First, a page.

The Buffalo Trace Distillery produces 18 different whiskeys, aged in 330,000 barrels across 12 warehouses. Distributed in the UK by Hi-Spirits, they are led by the signature Buffalo Trace Kentucky Straight Bourbon Whiskey and the older Eagle Rare, which contains whiskeys aged for at least 10 years. Others include the rye-heavy bourbon Benchmark, wheated bourbon WL Weller, Sazerac Rye, White Dog unaged spirit, the EH Taylor Jr small-batch bourbon collection and Blanton’s Single Barrel bourbon with its distinctive horse-and-jockey stoppers.
There is also the annual Antique Collection which often wins awards with special releases of the likes of George T Stagg and Thomas H Handy Sazerac Rye. “We have something for everybody,” Drew notes. “If you don’t like rye, we have wheated bourbon. If you don’t like that, there will be something else for you. We have a very strong portfolio.” If you visit the distillery shop, you will also find exclusives such as a bourbon cream liqueur and their vodkas including Rain, made from corn, and Wheatley, made from wheat, corn and malted barley.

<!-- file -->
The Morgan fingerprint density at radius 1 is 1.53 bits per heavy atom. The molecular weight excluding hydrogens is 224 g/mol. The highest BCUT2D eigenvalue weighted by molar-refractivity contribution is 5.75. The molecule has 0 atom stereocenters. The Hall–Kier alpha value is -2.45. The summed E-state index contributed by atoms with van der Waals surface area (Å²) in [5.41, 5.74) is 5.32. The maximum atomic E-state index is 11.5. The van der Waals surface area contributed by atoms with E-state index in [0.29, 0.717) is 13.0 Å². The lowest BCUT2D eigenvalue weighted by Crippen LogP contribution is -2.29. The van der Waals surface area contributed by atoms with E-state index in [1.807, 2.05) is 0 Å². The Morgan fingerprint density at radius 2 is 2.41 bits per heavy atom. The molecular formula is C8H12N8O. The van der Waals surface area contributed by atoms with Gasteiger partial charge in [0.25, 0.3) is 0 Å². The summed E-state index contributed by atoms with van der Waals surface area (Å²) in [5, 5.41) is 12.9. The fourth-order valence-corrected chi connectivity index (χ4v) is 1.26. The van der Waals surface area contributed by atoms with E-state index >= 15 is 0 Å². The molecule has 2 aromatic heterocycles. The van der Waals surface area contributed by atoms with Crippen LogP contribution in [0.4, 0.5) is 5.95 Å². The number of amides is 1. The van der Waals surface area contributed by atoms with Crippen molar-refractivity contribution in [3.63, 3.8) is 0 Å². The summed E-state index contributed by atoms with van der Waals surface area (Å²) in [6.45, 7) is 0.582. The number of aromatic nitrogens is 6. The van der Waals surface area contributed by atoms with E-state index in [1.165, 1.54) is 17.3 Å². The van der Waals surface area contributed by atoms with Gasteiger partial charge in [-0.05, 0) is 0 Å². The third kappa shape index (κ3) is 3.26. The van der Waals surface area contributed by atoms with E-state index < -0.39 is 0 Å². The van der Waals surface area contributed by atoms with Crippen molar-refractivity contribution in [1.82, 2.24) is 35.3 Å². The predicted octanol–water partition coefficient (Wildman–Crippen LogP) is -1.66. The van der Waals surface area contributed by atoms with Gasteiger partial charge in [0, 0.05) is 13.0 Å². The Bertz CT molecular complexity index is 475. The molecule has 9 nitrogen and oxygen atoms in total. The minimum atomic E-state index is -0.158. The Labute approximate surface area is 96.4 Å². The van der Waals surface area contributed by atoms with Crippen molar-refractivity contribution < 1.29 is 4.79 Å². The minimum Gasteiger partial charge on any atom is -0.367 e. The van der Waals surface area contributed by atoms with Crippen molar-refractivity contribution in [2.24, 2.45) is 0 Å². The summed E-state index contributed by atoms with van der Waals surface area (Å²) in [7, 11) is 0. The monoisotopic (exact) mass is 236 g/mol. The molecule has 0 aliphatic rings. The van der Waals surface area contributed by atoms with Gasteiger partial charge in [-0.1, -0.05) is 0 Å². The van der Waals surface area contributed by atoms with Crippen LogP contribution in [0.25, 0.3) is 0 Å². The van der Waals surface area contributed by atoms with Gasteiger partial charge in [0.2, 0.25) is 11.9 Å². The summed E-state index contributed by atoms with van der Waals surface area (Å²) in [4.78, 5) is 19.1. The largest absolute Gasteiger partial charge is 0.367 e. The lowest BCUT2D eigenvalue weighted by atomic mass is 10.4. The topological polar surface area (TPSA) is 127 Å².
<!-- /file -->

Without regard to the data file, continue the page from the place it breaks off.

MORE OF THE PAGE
While Buffalo Trace is now a well recognised brand, the distillery has gone through a variety of names and owners since distillation started on the site in 1787. The first modern distillery was built in 1857 and bought 13 years later by EH Taylor Jr who, under the name of the Old Fire Copper (OFC) Distillery, made it one of most advanced whiskey makers in the US.
Renamed the George T Stagg Distillery in 1904, it was one of only four companies in the USA granted a lease to continue distillation, for medicinal purposes, during Prohibition from 1920 to 1933. After being bought by The Sazerac Company in 1992, the distillery was given its current name in 1999 to tie in with the introduction of Buffalo Trace bourbon – named after the trails left by migrating buffalo which guided American pioneers out west.
Visiting the distillery near the state capital of Frankfort, you can still see buildings dating as far back as 1792. But, while the site is a popular visitor attraction, it is very much a working distillery. Bartenders and other trade visitors don hard hats for a tour, often unable to hear themselves over the roar of machinery. There are four stills, of which three are three storeys high, and 12 fermenters containing up to 92,000 gallons of mash.